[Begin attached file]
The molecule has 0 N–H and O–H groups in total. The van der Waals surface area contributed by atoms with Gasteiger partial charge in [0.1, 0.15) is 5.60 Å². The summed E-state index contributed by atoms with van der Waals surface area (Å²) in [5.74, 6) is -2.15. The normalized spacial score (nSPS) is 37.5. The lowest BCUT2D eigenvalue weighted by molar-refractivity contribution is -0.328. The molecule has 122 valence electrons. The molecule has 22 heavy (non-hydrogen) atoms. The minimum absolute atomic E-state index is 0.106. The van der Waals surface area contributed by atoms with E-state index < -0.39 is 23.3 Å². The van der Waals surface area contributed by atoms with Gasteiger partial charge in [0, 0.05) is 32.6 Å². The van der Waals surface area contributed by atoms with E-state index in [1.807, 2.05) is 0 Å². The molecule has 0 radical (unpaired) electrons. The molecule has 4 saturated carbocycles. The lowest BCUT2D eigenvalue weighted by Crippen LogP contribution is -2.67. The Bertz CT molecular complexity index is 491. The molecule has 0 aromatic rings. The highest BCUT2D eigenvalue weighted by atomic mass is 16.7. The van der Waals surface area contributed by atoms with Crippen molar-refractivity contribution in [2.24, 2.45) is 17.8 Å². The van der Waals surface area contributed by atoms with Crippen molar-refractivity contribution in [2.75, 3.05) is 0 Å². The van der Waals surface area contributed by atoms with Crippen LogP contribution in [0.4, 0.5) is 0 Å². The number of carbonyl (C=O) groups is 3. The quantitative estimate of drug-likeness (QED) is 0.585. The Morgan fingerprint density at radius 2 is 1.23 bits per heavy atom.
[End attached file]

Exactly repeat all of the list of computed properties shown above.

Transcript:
The molecule has 0 N–H and O–H groups in total. The van der Waals surface area contributed by atoms with Gasteiger partial charge in [0.1, 0.15) is 5.60 Å². The summed E-state index contributed by atoms with van der Waals surface area (Å²) in [5.74, 6) is -2.15. The normalized spacial score (nSPS) is 37.5. The lowest BCUT2D eigenvalue weighted by molar-refractivity contribution is -0.328. The molecule has 122 valence electrons. The molecule has 22 heavy (non-hydrogen) atoms. The minimum absolute atomic E-state index is 0.106. The van der Waals surface area contributed by atoms with E-state index < -0.39 is 23.3 Å². The van der Waals surface area contributed by atoms with Gasteiger partial charge in [0, 0.05) is 32.6 Å². The van der Waals surface area contributed by atoms with E-state index in [1.807, 2.05) is 0 Å². The molecule has 0 radical (unpaired) electrons. The molecule has 4 saturated carbocycles. The lowest BCUT2D eigenvalue weighted by Crippen LogP contribution is -2.67. The Bertz CT molecular complexity index is 491. The molecule has 0 aromatic rings. The highest BCUT2D eigenvalue weighted by atomic mass is 16.7. The van der Waals surface area contributed by atoms with Crippen molar-refractivity contribution in [2.24, 2.45) is 17.8 Å². The van der Waals surface area contributed by atoms with Crippen molar-refractivity contribution in [2.75, 3.05) is 0 Å². The van der Waals surface area contributed by atoms with Crippen LogP contribution in [0.4, 0.5) is 0 Å². The number of carbonyl (C=O) groups is 3. The quantitative estimate of drug-likeness (QED) is 0.585. The Morgan fingerprint density at radius 2 is 1.23 bits per heavy atom.